Who owns copyright on my emails?

This isn’t a tech question, but rather one of copyright.  When I send a private email message, who holds the copyright to that?  Do I? – in which case my permission needs to be sought before forwarding it.  Or does the recipient have the legal right to do anything he/she likes with whatever drops into his/her inbox? – Lesley

That’s a great question, Lesley and being a legal question it doesn’t have a straight answer. A strict reading of the various copyright statues indicate the original writer of a letter or email does have copyright protection. Although lawyers advise you should have a disclaimer asserting copyright at the end of your emails.

Of course this doesn’t prevent “fair use” of your email’s contents, so key parts of it still could be still distributed if the extracts meet the criteria that determines fair use.

Copyright law is a pretty blunt tool to use when it comes to email contents, it may well be there are various privacy laws, employment conditions or other legal restrictions depending on where you live and whether the emails relate to business or private matters.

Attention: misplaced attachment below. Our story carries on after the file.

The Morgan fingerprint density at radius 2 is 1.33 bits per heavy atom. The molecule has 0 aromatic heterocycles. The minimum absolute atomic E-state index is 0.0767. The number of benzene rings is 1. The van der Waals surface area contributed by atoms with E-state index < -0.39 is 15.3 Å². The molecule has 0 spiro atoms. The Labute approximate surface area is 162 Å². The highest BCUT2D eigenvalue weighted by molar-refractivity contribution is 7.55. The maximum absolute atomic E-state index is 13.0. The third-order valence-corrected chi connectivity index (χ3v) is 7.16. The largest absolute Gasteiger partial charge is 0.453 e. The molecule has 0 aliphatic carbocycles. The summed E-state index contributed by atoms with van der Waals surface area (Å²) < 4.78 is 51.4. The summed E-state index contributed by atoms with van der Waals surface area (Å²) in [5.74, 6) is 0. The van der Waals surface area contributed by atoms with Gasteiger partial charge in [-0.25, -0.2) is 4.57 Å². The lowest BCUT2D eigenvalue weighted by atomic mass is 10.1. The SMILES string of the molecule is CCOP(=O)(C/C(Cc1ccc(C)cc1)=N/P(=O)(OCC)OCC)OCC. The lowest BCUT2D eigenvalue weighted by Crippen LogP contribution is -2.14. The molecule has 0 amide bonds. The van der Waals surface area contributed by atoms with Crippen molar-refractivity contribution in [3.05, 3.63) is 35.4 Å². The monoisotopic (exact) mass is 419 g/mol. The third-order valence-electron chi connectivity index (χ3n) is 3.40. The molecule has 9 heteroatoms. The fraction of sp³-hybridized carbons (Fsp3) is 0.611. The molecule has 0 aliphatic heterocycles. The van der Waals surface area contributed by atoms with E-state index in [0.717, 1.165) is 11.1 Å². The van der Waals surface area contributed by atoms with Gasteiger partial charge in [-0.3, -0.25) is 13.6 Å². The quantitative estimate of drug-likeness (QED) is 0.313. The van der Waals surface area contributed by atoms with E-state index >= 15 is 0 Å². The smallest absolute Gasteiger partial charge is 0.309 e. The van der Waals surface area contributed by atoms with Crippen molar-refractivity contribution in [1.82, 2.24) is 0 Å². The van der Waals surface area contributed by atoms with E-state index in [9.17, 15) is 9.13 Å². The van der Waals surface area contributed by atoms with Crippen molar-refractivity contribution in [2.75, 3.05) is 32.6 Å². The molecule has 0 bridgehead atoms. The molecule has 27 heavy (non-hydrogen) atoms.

Generally it’s good manners to ask permission before forwarding an email containing sensitive information, however given the ease of copying of distributing digital communications, you should be wary of sending anything electronically that could embarrass or damage you. Some ideas on email etiquette are available on the PC Rescue site.

Overall though, no-one has a “right” to do anything they like with emails they receive, there are both moral and legal issues with passing on any private information they come across, whether it’s by a letter, email or any other way.

Note this is not legal advice and it is essential to seek guidance from a professional legal practitioner on your specific circumstances.

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